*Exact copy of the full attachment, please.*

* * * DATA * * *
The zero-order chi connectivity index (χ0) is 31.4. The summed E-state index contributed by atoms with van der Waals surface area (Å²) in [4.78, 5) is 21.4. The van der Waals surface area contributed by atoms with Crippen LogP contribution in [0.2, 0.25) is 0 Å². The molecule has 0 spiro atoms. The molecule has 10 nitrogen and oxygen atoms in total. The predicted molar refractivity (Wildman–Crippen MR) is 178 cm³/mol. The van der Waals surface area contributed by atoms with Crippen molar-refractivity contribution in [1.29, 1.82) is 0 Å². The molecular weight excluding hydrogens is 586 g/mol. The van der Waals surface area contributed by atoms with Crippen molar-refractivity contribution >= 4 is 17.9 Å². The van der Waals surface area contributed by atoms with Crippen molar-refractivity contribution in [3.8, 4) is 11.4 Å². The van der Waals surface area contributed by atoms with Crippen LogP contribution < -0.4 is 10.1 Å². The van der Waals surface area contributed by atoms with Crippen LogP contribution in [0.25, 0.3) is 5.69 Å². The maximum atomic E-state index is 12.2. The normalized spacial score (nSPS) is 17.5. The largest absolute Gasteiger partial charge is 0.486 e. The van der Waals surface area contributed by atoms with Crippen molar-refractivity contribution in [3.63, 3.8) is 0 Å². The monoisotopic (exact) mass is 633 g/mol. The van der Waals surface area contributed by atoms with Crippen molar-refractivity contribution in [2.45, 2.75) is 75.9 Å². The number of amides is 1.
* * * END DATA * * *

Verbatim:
The zero-order chi connectivity index (χ0) is 31.4. The summed E-state index contributed by atoms with van der Waals surface area (Å²) in [4.78, 5) is 21.4. The van der Waals surface area contributed by atoms with Crippen LogP contribution in [0.2, 0.25) is 0 Å². The molecule has 0 spiro atoms. The molecule has 10 nitrogen and oxygen atoms in total. The predicted molar refractivity (Wildman–Crippen MR) is 178 cm³/mol. The van der Waals surface area contributed by atoms with Crippen molar-refractivity contribution in [1.29, 1.82) is 0 Å². The molecular weight excluding hydrogens is 586 g/mol. The van der Waals surface area contributed by atoms with Crippen molar-refractivity contribution >= 4 is 17.9 Å². The van der Waals surface area contributed by atoms with Crippen molar-refractivity contribution in [3.8, 4) is 11.4 Å². The van der Waals surface area contributed by atoms with Crippen LogP contribution < -0.4 is 10.1 Å². The van der Waals surface area contributed by atoms with Crippen LogP contribution in [0.25, 0.3) is 5.69 Å². The maximum atomic E-state index is 12.2. The normalized spacial score (nSPS) is 17.5. The largest absolute Gasteiger partial charge is 0.486 e. The van der Waals surface area contributed by atoms with Crippen molar-refractivity contribution in [3.63, 3.8) is 0 Å². The monoisotopic (exact) mass is 633 g/mol. The van der Waals surface area contributed by atoms with Crippen molar-refractivity contribution in [2.45, 2.75) is 75.9 Å². The number of amides is 1.